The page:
Buyers selective at Atlanta market
New product only philosophy spreading
By Lindsey Hughes -- Casual Living, 8/1/2009 12:00:00 AM
Buyers inundated the Atlanta market last month with a set agenda and a discriminating eye for new products. Vendors repeatedly said existing customers kept scheduled appointments, but only wanted to purchase new merchandise. Buyers showed little interest in products of seasons past, reasoning they could not lure consumers into stores with previously seen merchandise.
“We are seeing our regular customers, but we have a shorter amount of time to make the sale because the buyers are physically staying in Atlanta for a shorter amount of time to cut back on cost,” said Christina Sehn, sales manager of Scheurich. “Our buyers only want to see what is new because that is the only way to get customers into their stores.
“I think the garden segment is suffering less than other parts of the industry because people can still afford to purchase pots and outdoor accessories,” Sehn said. Scheurich debuted a textured collection of pots, which buyers reacted to positively. “We have had great response to our introductions, and we will continue to bring out new designs to keep the buyers happy,” Sehn said.
Napa Home & Garden’s showroom buzzed with positive energy as an abundance of designs debuted. “We are excited about our faux bois collection, which is attracting a lot of attention,” said Jerry Cunningham, CEO of Napa Home & Garden.
Many vendors reported that the bulk of orders placed were with existing customers and designers, while only a handful of new customers were writing orders.
Esschert Design celebrated a new showroom location with a ribbon cutting during market. “We are enjoying our new location, which is more central and drives more traffic,” said Dirk Burghouts, key accounts manager of Esschert Design.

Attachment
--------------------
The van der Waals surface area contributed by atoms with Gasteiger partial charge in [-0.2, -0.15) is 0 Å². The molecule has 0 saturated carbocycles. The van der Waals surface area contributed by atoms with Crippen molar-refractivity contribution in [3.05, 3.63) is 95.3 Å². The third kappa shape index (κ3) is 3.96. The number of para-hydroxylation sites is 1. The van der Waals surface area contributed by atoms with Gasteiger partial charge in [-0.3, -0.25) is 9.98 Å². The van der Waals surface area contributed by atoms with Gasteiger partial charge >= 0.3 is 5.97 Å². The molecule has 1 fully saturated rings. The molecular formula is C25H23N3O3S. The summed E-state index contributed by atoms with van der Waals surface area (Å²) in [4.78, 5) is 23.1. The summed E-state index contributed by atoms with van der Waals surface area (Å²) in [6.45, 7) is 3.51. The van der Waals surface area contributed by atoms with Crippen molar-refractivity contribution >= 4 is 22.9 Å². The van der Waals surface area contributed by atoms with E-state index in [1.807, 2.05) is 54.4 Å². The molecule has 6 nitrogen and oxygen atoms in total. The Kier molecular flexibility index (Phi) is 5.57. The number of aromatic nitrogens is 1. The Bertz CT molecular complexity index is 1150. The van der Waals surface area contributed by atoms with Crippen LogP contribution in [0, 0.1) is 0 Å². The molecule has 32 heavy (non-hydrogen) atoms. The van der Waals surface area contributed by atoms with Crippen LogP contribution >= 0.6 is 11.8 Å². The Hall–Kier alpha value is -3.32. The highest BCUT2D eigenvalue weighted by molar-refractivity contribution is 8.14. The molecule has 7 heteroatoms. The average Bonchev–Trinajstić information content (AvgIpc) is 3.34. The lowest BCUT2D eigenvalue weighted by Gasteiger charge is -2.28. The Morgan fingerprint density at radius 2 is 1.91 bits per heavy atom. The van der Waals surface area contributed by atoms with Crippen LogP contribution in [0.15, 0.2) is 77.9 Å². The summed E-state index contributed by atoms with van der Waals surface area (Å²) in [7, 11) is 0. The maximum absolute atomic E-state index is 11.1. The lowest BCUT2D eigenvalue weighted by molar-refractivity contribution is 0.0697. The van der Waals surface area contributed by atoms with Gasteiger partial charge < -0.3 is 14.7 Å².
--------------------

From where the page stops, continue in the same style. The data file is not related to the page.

Designer Wicker & Rattan kept its showroom looking fresh by adding several new designs to existing collections as well as introducing collections. “We have had good reactions to the new collections,” said Trifu Boronka, president of Designer Wicker & Rattan. “We found at this show in particular, price point has been very important. Buyers are being more selective and cautious. They are not window-shopping. They are making appointments and sticking to them.”
Several vendors opted to drench new designs is bright, vivid colors as a method of attracting buyers. A few manufacturers noted cheerful color palettes create uplifting and playful energy, which are great combatants to the less-than-upbeat economy. Orlandi’s new Tezza Collection served as a prime example as garden accessories were splashed in popping shades of canary yellow, avocado green and ocean blue.
Atuto launched quite a few outdoor products that packed a colorful punch by designers Randy Ouzts and Jill Rosenwald. “We are consistently seeing new people now who never knew we were here before,” said Holland Millis, owner of Atuto. “You have to set yourself apart and continue bringing out innovative designs for the customers.
“We brought out 40% new products this market. We wrote three huge ticket orders in one day that could make the show for us.”
“We are having a better market than we expected given the current state of the economy,” said Jeremy Rago, national sales manager of Summer Classics. “A lot of our existing dealers are attending the show and traffic has been steady.”
Summer Classics’ SHOPS Program Director Mike Runnells said, “We have seen three times as many dealers this market in comparison to last year. Buyers are taking advantage of the hotel special AmericasMart is offering. It encourages first-time marketgoers to come and see what this market is all about.”
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